Jacques Lusseryran, in his autobiography And There Was Light, writes of his youth spent in the French Resistance movement during the Nazi occupation. When he was seventeen he became the leader of a group of young resistance fighters, which is surprising not only for his years, but for the fact that he had been blind since the age of seven. He was eventually arrested and taken to prison, and then shipped off to a concentration camp. One day in the camp, he experienced a tremendous, life-altering epiphany, a transcendence of such significance that he was to be completely changed for the rest of his internment and for the rest of his life. Two thousand of his fellow resistance fighters had been shipped to the camps and he was among the mere thirty who survived. A similar ratio existed for psychiatrist and writer Victor Frankl, who wrote Man’s Search for Meaning, about his time spent in the concentration camps. Both books are tremendously illuminating, strangely uplifting.

Honor, goodness, love, charity, kindness shine with spectacular light against the backdrop of atrocity. The hero’s light often emerges when humanity’s light goes dim. Creativity is so often seeded during times of oppression.

 Every soul who came into this world could claim to have lived during an age of atrocity. The world of man is rife with atrocity.

 When I think of all of the beautiful writers who have inspired me, the mystics, the novelists, composers, painters, sculptors, architects, those who give their lives to work for the poor and the marginalized, those who never wrote but were written about: Jesus, Joan of Arc, Saint Francis, they could all claim to have been living through an age of atrocity. Shakespeare wrote through plagues, wars, crushing injustice, through heartless disparity between the wealthy and the poor.

 Let us try and remember that those who came before us managed to continue to be creative, continued to give us beauty, continued to believe in goodness, justice, equality, believe in the inherent good of mankind through their period of atrocity.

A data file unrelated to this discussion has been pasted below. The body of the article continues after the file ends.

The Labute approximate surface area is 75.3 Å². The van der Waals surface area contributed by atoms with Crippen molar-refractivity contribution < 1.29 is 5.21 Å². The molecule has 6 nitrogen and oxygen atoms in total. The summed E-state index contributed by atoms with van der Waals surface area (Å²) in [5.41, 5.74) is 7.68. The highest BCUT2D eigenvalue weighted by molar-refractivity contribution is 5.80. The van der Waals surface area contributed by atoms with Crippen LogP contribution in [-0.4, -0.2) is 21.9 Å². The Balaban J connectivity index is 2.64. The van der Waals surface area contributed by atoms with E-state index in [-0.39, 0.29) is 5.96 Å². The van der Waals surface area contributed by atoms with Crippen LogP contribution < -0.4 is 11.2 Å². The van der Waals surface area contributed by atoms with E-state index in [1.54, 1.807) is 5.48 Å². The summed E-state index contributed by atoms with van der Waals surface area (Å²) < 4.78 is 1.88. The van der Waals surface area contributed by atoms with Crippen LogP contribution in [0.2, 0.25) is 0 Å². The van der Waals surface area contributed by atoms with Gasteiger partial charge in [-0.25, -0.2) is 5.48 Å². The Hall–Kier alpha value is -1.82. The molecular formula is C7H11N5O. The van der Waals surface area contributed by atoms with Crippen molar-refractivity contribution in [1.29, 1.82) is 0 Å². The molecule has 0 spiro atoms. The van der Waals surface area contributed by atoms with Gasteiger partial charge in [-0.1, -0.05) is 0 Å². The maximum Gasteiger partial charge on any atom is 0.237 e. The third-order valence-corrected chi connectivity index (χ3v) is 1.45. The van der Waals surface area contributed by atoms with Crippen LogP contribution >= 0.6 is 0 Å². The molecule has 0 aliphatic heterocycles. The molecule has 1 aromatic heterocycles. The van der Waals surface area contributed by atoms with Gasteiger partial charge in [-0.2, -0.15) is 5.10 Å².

If we believe that we are living through such a time, and of course we are, we always are, if, as I was saying, we are rightfully outraged by the news from Washington and from around the world, let us try and remember that beauty and creativity and goodness have never been driven from this world. Let us be reminded by those who gave us hope from other ages, that we mustn’t give everything of ourselves to the atrocity around us. We must reserve some of our energy for hope. Allow some room for transcendence. The great ones have always done so.

To return to France, the story of Joan of Arc is an allegory for every age. Joan, a sixteen-year-old peasant girl, believed that she had been chosen by God to lead the French army into battle to free France from England’s occupation in the mid-fourteen hundreds. Everyone knows this story, but the point I would like to bring up is the unlikelihood of the choice of the instrument for change. How could it be that an illiterate girl child, was destined to be the heroic savior of France?

Joan claimed to have heard the voice of God, many times, and almost as many times doubted the voice, doubted the wisdom of the choice of instruments. She finally harnessed enough courage to approach the exiled Dauphin Charles VII (the would be king of France), and speak to him of the voice that was urging her to lead the bedraggled French Army into battle to drive out the English.